“You get points in politics for pointing out a problem that we are concerned with, or especially one that we can be made to think is particularly bad. You then get more points for proposing a solution, because we would all like to think there are answers to problems,” William Gallagher and Andrew O’Hara write for AppleInsider. “And then if you, as a politician, can move the burden of doing something about the problem on to someone else, you win the jackpot.”
“Just for political expediency, the one big technology company that is championing user security would then get the same treatment as the firms that are repeatedly and intentionally profiting from breaking our privacy,” Gallagher and O’Hara write. “When your aim is to get votes, you can keep it simple. When you get the votes and you are in power, then you have to deal with the realities. Senator Warren wants to avoid talking about those now, unless pressed to do so, because reality is complicated.”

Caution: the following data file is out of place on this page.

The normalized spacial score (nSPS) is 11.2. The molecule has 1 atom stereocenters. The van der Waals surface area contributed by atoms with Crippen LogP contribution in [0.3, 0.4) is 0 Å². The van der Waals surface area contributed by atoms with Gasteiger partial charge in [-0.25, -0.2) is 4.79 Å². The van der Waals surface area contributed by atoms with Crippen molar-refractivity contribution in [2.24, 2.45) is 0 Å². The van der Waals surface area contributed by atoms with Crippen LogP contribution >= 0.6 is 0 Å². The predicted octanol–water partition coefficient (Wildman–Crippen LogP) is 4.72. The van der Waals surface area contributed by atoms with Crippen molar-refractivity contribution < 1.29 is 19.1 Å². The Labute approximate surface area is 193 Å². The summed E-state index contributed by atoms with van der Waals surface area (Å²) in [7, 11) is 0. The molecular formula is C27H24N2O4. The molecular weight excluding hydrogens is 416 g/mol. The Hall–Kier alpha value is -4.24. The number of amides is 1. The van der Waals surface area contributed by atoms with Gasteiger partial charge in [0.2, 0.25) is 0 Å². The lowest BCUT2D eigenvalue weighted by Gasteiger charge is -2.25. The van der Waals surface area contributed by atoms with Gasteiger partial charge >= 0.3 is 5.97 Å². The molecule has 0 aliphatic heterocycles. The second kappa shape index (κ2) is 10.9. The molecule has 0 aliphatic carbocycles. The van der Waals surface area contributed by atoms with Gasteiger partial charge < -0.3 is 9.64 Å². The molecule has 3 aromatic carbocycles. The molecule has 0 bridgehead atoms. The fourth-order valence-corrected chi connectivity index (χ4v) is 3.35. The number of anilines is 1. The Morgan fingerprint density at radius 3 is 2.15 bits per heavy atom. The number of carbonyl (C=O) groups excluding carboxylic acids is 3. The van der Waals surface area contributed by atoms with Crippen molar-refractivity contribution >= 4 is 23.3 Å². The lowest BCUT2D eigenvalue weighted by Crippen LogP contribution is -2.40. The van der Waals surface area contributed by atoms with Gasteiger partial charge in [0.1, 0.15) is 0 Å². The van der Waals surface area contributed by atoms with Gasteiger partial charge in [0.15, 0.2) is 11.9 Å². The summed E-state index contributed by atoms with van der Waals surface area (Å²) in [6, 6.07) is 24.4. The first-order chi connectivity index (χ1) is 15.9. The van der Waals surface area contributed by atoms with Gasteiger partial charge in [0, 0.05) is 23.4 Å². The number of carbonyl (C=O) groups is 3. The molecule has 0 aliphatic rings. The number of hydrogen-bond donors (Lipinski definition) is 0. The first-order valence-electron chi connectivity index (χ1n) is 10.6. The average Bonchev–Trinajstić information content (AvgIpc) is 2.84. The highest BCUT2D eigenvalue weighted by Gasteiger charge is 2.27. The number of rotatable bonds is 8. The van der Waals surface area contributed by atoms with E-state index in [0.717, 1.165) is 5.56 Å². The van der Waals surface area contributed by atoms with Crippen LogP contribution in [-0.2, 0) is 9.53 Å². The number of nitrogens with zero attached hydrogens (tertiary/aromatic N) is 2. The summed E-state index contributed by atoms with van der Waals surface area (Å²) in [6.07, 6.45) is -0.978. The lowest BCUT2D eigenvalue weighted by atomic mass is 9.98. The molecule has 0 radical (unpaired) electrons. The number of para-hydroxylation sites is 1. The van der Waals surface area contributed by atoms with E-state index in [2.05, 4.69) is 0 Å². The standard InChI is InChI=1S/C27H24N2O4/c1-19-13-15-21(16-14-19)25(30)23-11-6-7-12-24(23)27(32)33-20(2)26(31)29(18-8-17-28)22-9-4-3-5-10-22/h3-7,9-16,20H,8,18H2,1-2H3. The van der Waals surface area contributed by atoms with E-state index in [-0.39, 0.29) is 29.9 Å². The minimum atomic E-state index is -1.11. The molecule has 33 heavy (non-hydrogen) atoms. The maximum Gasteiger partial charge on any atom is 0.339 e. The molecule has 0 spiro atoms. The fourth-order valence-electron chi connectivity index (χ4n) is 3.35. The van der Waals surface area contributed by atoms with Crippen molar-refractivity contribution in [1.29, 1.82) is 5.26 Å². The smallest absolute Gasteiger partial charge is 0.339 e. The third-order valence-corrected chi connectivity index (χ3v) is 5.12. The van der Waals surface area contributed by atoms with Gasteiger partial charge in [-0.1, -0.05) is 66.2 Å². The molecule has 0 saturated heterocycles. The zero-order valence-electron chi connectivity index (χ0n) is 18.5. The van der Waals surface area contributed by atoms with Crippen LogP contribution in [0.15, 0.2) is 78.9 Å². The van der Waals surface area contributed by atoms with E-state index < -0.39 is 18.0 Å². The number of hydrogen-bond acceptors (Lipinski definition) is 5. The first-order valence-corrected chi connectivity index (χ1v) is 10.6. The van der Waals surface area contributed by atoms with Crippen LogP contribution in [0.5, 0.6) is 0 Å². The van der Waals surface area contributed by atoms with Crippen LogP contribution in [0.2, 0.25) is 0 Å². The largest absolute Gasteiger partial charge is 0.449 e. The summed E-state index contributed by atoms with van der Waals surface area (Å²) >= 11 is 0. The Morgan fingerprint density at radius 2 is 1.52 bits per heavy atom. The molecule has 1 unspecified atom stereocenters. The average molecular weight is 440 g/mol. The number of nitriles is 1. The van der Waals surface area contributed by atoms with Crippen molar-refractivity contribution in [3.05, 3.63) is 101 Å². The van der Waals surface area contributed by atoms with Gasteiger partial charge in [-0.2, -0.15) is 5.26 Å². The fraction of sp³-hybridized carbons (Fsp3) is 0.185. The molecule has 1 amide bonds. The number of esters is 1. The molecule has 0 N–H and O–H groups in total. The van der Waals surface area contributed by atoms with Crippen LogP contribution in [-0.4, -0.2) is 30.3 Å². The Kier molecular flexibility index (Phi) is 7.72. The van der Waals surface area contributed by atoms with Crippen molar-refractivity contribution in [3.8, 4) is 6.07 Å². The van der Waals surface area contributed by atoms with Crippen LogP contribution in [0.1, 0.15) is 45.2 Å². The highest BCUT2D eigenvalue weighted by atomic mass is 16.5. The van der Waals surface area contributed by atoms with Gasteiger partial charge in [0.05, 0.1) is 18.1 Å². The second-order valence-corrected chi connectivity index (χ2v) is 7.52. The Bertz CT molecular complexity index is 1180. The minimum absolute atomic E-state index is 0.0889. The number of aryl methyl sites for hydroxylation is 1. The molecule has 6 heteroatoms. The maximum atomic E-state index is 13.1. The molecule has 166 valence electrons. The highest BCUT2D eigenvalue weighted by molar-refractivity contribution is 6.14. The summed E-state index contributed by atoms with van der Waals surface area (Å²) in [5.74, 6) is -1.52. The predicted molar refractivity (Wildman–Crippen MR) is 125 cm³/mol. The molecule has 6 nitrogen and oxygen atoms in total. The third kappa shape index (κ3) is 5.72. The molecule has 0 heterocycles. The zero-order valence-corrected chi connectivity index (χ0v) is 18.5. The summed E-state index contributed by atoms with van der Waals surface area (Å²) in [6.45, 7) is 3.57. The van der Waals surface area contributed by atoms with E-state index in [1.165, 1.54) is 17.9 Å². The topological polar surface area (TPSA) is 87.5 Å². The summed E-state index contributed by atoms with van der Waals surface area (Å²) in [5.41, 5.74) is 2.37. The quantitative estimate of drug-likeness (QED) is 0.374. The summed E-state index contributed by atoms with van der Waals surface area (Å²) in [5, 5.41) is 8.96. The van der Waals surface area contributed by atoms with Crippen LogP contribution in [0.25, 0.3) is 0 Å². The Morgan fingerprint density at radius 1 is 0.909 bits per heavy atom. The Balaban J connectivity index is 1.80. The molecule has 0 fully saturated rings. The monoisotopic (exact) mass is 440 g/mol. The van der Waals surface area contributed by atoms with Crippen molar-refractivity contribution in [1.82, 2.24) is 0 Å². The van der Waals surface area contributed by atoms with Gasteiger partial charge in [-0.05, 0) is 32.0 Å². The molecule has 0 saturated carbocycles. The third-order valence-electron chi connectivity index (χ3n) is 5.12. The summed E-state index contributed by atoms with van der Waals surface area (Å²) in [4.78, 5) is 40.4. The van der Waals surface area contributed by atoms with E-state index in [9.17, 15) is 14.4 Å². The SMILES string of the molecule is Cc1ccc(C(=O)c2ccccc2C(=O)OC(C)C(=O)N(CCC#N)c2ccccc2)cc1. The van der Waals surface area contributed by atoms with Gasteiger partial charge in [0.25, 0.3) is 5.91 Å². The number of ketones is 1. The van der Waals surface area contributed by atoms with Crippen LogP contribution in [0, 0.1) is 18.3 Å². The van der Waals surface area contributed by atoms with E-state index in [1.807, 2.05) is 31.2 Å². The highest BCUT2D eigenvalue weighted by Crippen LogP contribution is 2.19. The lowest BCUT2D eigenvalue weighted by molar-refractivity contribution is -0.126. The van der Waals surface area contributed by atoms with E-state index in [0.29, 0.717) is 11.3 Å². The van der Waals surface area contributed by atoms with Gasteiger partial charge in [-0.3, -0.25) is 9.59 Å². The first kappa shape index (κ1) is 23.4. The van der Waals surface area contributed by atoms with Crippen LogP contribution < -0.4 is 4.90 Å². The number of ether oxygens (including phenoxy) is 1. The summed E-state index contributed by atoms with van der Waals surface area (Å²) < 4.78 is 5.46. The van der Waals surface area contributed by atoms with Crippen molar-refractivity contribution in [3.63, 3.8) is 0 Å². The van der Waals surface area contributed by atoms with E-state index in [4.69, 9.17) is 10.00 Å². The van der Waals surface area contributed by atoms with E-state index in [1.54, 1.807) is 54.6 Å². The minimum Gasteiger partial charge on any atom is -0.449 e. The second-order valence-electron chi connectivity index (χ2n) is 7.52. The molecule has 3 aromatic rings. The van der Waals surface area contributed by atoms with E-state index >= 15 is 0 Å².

“Consequently she has made no comment — because no one’s really pressed her on it yet — about how Apple makes iOS and macOS, how it runs the myriad iCloud services, and how it locks users into all of those. Just as Google locks you into its own walled garden of services and apps,” Gallagher and O’Hara write. “Instead, and again only when pushed to say it, she gives up the App Store. Break Apple away from its App Store and apparently, everything is fine. That is, everything is fine except for the loss of security that users will get hit with as a result. Take Apple out of its own store, and you end up with the same kind of mess that the Google Play store is. ”
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